image

  • "r u there" comes immediatelly after last message. And newtrok is really fast!

  • For example, extravm.com's Tokyo node has bad local network peer.
    From Tokyo vps to HE Tokyo endpoint:

     Host                                Loss%   Snt   Last   Avg  Best  Wrst StDev
     1. _gateway                          0.0%     8    0.2   0.2   0.2   0.2   0.0
     2. 31.217.251.190                    0.0%     8    0.2   0.2   0.1   0.2   0.0
     3. sg3.gslnetworks.com               0.0%     8   67.3  67.3  67.2  67.3   0.0
     4. sg3.gslnetworks.com               0.0%     8   67.2  67.2  67.2  67.3   0.0
     5. (waiting for reply)
     6. 100ge4-1.core1.sin1.he.net        0.0%     7   67.5  67.1  67.0  67.5   0.2
     7. 100ge16-2.core1.tyo1.he.net       0.0%     7   67.1  67.0  67.0  67.1   0.1
     8. 101.203.88.74                    66.7%     7   67.3  67.3  67.3  67.3   0.0
     9. tserv1.tyo1.he.net                0.0%     7   67.0  67.1  67.0  67.5   0.2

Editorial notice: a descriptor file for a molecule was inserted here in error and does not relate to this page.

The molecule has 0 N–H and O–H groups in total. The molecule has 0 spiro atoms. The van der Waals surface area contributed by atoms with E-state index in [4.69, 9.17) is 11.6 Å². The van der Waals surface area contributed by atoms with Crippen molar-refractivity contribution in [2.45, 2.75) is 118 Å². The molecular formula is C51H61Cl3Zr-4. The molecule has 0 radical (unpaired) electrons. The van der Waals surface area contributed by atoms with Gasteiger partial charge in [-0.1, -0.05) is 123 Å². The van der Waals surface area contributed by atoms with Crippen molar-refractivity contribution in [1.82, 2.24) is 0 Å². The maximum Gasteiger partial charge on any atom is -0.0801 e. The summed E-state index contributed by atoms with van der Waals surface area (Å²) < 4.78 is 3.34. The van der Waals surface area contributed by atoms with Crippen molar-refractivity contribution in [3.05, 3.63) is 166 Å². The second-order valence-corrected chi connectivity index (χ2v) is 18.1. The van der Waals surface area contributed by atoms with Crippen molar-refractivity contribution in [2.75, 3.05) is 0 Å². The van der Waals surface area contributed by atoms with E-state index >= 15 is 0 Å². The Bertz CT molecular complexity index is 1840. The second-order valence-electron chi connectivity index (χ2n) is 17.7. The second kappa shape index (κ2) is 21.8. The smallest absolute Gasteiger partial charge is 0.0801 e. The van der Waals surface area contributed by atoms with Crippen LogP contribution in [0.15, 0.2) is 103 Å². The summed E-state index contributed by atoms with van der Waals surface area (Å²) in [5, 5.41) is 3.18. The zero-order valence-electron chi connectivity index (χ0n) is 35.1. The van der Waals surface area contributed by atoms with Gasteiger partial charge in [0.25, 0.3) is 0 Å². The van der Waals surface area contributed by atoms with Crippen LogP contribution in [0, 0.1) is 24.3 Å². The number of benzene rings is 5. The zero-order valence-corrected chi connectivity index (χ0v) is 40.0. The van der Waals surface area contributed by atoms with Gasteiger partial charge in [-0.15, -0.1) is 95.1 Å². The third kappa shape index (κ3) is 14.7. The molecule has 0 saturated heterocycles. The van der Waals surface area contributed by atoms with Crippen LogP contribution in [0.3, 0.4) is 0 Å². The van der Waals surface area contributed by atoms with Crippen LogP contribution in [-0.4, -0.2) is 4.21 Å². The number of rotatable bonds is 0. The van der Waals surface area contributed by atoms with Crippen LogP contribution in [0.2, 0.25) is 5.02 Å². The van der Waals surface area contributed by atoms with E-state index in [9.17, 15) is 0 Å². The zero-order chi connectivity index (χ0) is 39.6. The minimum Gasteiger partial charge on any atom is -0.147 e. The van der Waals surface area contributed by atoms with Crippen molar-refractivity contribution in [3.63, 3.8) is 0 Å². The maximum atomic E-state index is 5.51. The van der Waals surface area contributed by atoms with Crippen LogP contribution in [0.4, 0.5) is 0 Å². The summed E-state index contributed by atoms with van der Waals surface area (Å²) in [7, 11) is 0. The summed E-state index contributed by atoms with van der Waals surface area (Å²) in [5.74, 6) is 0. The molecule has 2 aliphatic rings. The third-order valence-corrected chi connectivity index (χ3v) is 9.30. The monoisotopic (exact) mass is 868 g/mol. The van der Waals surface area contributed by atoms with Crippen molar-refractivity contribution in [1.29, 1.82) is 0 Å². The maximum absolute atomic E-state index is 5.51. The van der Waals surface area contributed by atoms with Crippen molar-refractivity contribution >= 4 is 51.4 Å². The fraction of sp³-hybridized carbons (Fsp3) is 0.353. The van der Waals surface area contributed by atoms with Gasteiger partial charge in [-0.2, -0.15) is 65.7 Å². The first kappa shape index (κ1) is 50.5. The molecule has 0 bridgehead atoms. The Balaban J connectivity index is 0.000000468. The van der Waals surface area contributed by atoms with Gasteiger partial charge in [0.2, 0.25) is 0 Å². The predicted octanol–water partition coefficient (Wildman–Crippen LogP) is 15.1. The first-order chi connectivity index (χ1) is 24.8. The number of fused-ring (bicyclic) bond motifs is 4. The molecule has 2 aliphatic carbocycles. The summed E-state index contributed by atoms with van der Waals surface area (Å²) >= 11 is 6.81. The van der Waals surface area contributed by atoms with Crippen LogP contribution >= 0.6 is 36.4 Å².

To another HE Tokyo node:

     Host                                Loss%   Snt   Last   Avg  Best  Wrst StDev
     1. _gateway                          0.0%    16    0.1   0.1   0.1   0.2   0.0
     2. 31.217.251.190                    0.0%    16    0.2   0.2   0.1   0.2   0.0
     3. eth39.dist.la2.gslnetworks.com    0.0%    16   98.2  98.2  98.2  98.3   0.0
     4. la2.gslnetworks.com               0.0%    16   98.3  98.3  98.3  98.4   0.0
     5. ca-3-1-c3.ter1.lax12.us.zip.zayo  0.0%    16   97.8  97.8  97.8  98.1   0.1
     6. port-channel14.core2.lax1.he.net 73.3%    16  103.8 103.6 102.4 105.4   1.4
     7. 100ge14-1.core1.lax2.he.net       0.0%    15  108.4 105.3 102.2 112.2   3.4